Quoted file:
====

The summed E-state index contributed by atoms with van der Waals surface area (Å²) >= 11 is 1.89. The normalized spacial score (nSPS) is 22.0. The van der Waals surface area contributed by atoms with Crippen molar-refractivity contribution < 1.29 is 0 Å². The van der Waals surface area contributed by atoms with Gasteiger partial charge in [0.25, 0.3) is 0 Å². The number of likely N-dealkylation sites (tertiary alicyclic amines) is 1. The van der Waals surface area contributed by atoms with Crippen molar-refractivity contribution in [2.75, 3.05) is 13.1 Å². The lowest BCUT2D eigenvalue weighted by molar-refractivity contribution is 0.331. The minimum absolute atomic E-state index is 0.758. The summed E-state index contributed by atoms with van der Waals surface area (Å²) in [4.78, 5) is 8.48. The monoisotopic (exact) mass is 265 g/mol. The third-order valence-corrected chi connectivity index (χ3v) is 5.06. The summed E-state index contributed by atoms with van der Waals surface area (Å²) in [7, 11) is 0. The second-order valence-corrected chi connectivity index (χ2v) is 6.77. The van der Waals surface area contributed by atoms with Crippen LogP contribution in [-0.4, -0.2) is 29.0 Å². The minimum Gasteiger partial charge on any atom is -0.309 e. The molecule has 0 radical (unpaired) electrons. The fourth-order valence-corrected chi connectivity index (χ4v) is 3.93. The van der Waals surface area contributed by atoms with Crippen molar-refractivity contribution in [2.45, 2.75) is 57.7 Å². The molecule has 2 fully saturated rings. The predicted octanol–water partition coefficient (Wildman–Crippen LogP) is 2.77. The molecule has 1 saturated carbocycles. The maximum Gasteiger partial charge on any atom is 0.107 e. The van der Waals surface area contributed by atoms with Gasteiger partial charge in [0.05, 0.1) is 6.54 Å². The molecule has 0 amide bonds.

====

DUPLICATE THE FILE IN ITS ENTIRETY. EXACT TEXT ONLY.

The summed E-state index contributed by atoms with van der Waals surface area (Å²) >= 11 is 1.89. The normalized spacial score (nSPS) is 22.0. The van der Waals surface area contributed by atoms with Crippen molar-refractivity contribution < 1.29 is 0 Å². The van der Waals surface area contributed by atoms with Gasteiger partial charge in [0.25, 0.3) is 0 Å². The number of likely N-dealkylation sites (tertiary alicyclic amines) is 1. The van der Waals surface area contributed by atoms with Crippen molar-refractivity contribution in [2.75, 3.05) is 13.1 Å². The lowest BCUT2D eigenvalue weighted by molar-refractivity contribution is 0.331. The minimum absolute atomic E-state index is 0.758. The summed E-state index contributed by atoms with van der Waals surface area (Å²) in [4.78, 5) is 8.48. The monoisotopic (exact) mass is 265 g/mol. The third-order valence-corrected chi connectivity index (χ3v) is 5.06. The summed E-state index contributed by atoms with van der Waals surface area (Å²) in [7, 11) is 0. The second-order valence-corrected chi connectivity index (χ2v) is 6.77. The van der Waals surface area contributed by atoms with Crippen LogP contribution in [-0.4, -0.2) is 29.0 Å². The minimum Gasteiger partial charge on any atom is -0.309 e. The molecule has 0 radical (unpaired) electrons. The fourth-order valence-corrected chi connectivity index (χ4v) is 3.93. The van der Waals surface area contributed by atoms with Crippen molar-refractivity contribution in [2.45, 2.75) is 57.7 Å². The molecule has 2 fully saturated rings. The predicted octanol–water partition coefficient (Wildman–Crippen LogP) is 2.77. The molecule has 1 saturated carbocycles. The maximum Gasteiger partial charge on any atom is 0.107 e. The van der Waals surface area contributed by atoms with Gasteiger partial charge in [0.05, 0.1) is 6.54 Å². The molecule has 0 amide bonds.